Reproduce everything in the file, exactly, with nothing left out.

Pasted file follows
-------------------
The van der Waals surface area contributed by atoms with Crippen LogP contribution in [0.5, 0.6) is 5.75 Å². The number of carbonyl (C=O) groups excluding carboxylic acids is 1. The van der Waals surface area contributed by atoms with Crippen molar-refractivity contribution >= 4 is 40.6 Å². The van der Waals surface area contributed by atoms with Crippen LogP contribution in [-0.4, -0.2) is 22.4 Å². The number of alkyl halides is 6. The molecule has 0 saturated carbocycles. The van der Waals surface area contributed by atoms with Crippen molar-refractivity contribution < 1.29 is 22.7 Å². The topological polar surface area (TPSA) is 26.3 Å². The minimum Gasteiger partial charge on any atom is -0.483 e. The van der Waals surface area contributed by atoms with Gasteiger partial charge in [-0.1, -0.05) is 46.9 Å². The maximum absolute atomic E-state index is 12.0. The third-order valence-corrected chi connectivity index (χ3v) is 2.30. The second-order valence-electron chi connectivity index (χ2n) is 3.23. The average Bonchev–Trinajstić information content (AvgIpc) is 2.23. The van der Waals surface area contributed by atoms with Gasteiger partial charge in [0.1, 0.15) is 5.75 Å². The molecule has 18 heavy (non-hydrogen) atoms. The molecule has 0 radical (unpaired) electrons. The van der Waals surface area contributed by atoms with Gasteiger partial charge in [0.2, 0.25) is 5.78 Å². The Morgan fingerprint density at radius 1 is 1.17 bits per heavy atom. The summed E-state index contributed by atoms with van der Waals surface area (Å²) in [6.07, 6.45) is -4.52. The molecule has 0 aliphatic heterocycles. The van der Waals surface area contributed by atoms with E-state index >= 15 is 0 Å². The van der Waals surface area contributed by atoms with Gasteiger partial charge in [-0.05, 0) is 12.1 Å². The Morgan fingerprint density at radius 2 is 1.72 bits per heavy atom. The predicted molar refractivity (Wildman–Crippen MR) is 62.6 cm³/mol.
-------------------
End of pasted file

The van der Waals surface area contributed by atoms with Crippen LogP contribution in [0.5, 0.6) is 5.75 Å². The number of carbonyl (C=O) groups excluding carboxylic acids is 1. The van der Waals surface area contributed by atoms with Crippen molar-refractivity contribution >= 4 is 40.6 Å². The van der Waals surface area contributed by atoms with Crippen LogP contribution in [-0.4, -0.2) is 22.4 Å². The number of alkyl halides is 6. The molecule has 0 saturated carbocycles. The van der Waals surface area contributed by atoms with Crippen molar-refractivity contribution < 1.29 is 22.7 Å². The topological polar surface area (TPSA) is 26.3 Å². The minimum Gasteiger partial charge on any atom is -0.483 e. The van der Waals surface area contributed by atoms with Gasteiger partial charge in [-0.1, -0.05) is 46.9 Å². The maximum absolute atomic E-state index is 12.0. The third-order valence-corrected chi connectivity index (χ3v) is 2.30. The second-order valence-electron chi connectivity index (χ2n) is 3.23. The average Bonchev–Trinajstić information content (AvgIpc) is 2.23. The van der Waals surface area contributed by atoms with Gasteiger partial charge in [0.1, 0.15) is 5.75 Å². The molecule has 18 heavy (non-hydrogen) atoms. The molecule has 0 radical (unpaired) electrons. The van der Waals surface area contributed by atoms with Gasteiger partial charge in [0.2, 0.25) is 5.78 Å². The Morgan fingerprint density at radius 1 is 1.17 bits per heavy atom. The summed E-state index contributed by atoms with van der Waals surface area (Å²) in [6.07, 6.45) is -4.52. The molecule has 0 aliphatic heterocycles. The van der Waals surface area contributed by atoms with E-state index >= 15 is 0 Å². The van der Waals surface area contributed by atoms with Gasteiger partial charge in [-0.05, 0) is 12.1 Å². The Morgan fingerprint density at radius 2 is 1.72 bits per heavy atom. The predicted molar refractivity (Wildman–Crippen MR) is 62.6 cm³/mol.